Phil Mickelson has made history at 50 years old by becoming the oldest winner of a golf major, after a drama-charged final round of the PGA Championship. Phil Mickelson won the PGA Championship by two shots over Brooks Koepka and South African Louis Oosthuizen on Sunday (Monday AEST) to become the oldest major winner in history.
The 50-year-old Phil Mickelson, who started the day with a one-shot lead over Brooks Koepka, put the finishing touches on one of the most impressive in golf with a one-over-par 73 at the Ocean Course that left him at six-under on the week.
A month short of his 51st birthday, Phil Mickelson recorded a two-shot triumph at Kiawah Island, to claim his 6th major title, and first since the 2013 Open Championship.
The left-hander shot a one-over-par 73 at Kiawah Island, South Carolina, to complete on six-under 282, two shots in front of fellow American and four-time major winner Brooks Koepka (74) and South Africa’s Louis Oosthuizen (73) on 4-under par.
A surreal scene at the 18th hole saw observers surround the green and chanting “Lefty” as he two-putted for par to finish a record-breaking triumph for the ages.
By gathering the 6th major of his career and first since the 2013 British Open, Phil Mickelson outperformed Julius Boros, who was 48 years of age when he won the 1968 PGA Championship, as the oldest major winner.
After a significant front nine that produced twists and turns at seemingly every hole, it was fan-favorite Phil Mickelson who arose two shots clear at the turn and absorbing energy from the restricted observers in participation at the year’s second major.
Even though restricted in number, the group would later be thrown into the spotlight by Brooks Koepka, who responded furiously to getting “dinged a few times” by the gallery on the 18th hole.
After Brooks Koepka and Phil Mickelson played their shots to the final green, fans amassed the fairway in scenes suggestive of British Opens of a past period.
Brooks Koepka, who is as yet recuperating from a dislocated kneecap, appeared to have been collateral damage of the swarm and was even left contemplating whether some of the knocks he got may have been deliberate.
“I don’t think I’ve ever had an experience like that, so thank you for that,” Phil Mickelson told the crowd as he accepted the Wanamaker Trophy. “Slightly unnerving, but especially awesome.”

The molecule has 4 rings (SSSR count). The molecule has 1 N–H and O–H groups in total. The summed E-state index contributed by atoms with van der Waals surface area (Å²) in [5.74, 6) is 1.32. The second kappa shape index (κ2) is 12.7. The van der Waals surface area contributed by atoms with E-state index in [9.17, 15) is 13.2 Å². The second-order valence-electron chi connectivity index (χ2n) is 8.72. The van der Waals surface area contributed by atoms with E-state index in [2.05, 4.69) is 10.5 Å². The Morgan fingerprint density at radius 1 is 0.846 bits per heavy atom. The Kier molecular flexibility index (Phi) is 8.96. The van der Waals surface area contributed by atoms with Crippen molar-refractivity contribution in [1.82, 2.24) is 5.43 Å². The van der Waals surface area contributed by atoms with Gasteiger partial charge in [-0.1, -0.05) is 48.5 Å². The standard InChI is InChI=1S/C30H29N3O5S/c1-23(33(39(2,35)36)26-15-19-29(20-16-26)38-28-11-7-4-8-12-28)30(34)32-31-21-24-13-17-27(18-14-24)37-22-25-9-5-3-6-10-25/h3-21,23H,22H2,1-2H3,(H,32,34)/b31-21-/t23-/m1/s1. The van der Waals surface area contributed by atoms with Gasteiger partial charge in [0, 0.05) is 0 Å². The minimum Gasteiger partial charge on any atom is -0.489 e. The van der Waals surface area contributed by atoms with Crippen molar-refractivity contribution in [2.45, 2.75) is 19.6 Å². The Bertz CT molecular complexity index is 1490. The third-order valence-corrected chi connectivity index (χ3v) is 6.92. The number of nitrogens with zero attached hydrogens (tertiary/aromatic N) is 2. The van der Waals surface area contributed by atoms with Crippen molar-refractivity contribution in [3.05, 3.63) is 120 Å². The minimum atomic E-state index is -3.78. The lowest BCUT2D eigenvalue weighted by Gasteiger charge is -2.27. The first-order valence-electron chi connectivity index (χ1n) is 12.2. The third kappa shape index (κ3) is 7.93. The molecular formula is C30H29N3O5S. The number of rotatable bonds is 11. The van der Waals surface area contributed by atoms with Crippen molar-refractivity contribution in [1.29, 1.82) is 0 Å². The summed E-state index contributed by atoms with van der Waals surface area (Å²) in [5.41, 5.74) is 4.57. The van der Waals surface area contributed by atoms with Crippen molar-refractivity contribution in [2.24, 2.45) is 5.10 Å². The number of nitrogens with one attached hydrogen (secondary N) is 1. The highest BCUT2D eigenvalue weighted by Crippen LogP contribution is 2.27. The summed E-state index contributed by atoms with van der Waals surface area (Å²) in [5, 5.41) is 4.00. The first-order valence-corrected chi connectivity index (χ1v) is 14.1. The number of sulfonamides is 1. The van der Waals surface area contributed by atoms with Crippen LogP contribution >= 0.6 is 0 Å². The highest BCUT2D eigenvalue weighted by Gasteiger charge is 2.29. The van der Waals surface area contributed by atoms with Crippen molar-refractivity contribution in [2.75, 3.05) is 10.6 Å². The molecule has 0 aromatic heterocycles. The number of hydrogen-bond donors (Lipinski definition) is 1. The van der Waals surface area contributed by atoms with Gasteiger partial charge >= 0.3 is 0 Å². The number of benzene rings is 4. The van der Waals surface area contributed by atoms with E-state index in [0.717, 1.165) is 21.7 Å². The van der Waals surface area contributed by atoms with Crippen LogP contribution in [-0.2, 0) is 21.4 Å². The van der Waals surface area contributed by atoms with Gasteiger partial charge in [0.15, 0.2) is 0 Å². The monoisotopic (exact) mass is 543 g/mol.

The group, restricted to 10,000 people by Covid-19 security measures, thundered with every successful swing by Phil Mickelson, making an electric atmosphere throughout the day on the punishing Ocean Course, the longest layout in major history at 7876 yards.
“This is just an incredible feeling,” Phil Mickelson said. “I just believed it was possible but everything was saying it wasn’t.
“I hope others take that inspiration. It might take working on your skills but, God is it worth it.”
It was the first major victory for Phil Mickelson since the 2013 British Open.
Since the first major competition was played in 1860, Julius Boros, who was successful at the PGA in 1968 at 48 years old, was already the oldest player to win on golf’s greatest stage.
In ordinary Phil Mickelson fashion, it wasn’t all smooth sailing. With a three-shot lead standing on the 17th tee, the left-hander missed the green long, tracking down the thick, shin-high rough.
He had the option to impact out securely, even though he was unable to save par and saw his lead cut to two strokes.
Notwithstanding, his playing partner Brooks Koepka couldn’t make Phil Mickelson sweat on the 18th, with a tap-in par enough to keep up his two-shot lead and seal the victory.
Phil Mickelson eradicated the major age win mark set by American Julius Boros when he captured the 1968 PGA Championship at age 48.
The world No.115 secured his 6th major competition, adding to his three Masters titles, a British Open and PGA Championship.
With 16 years between PGA Championship triumphs, Phil Mickelson secured the longest gap between wins at a similar major, gathering the top prize of $2.1 million ($2.7m).
Phil Mickelson moved three shots clear after a birdie at the par-four 10th and the final stretch was more a coronation than a dogfight as four-time major champion Brooks Koepka and 2010 British Open champ Louis Oosthuizen ran out of holes.